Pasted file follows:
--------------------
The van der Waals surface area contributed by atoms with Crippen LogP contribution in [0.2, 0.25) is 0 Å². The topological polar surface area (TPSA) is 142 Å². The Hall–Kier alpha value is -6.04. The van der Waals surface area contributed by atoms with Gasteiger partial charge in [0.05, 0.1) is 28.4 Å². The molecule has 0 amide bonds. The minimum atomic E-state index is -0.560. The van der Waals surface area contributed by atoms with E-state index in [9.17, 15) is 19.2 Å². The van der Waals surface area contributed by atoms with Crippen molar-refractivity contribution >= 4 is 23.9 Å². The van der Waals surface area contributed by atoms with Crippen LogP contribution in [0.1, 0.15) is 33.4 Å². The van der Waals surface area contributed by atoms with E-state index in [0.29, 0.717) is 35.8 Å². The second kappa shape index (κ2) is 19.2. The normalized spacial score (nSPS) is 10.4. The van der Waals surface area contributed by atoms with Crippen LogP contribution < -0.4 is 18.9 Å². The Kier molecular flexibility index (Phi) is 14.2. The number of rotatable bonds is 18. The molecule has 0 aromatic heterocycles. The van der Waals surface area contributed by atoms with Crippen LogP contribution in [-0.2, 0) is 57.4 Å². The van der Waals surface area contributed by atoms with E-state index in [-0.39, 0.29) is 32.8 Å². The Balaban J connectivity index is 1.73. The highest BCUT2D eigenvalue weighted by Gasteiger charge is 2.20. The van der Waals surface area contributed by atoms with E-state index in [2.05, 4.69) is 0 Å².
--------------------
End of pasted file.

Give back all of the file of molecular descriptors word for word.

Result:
The van der Waals surface area contributed by atoms with Crippen LogP contribution in [0.2, 0.25) is 0 Å². The topological polar surface area (TPSA) is 142 Å². The Hall–Kier alpha value is -6.04. The van der Waals surface area contributed by atoms with Gasteiger partial charge in [0.05, 0.1) is 28.4 Å². The molecule has 0 amide bonds. The minimum atomic E-state index is -0.560. The van der Waals surface area contributed by atoms with E-state index in [9.17, 15) is 19.2 Å². The van der Waals surface area contributed by atoms with Crippen molar-refractivity contribution >= 4 is 23.9 Å². The van der Waals surface area contributed by atoms with Crippen LogP contribution in [0.1, 0.15) is 33.4 Å². The van der Waals surface area contributed by atoms with E-state index in [0.29, 0.717) is 35.8 Å². The second kappa shape index (κ2) is 19.2. The normalized spacial score (nSPS) is 10.4. The van der Waals surface area contributed by atoms with Crippen LogP contribution < -0.4 is 18.9 Å². The Kier molecular flexibility index (Phi) is 14.2. The number of rotatable bonds is 18. The molecule has 0 aromatic heterocycles. The van der Waals surface area contributed by atoms with Crippen LogP contribution in [-0.2, 0) is 57.4 Å². The van der Waals surface area contributed by atoms with E-state index in [-0.39, 0.29) is 32.8 Å². The Balaban J connectivity index is 1.73. The highest BCUT2D eigenvalue weighted by Gasteiger charge is 2.20. The van der Waals surface area contributed by atoms with E-state index in [2.05, 4.69) is 0 Å².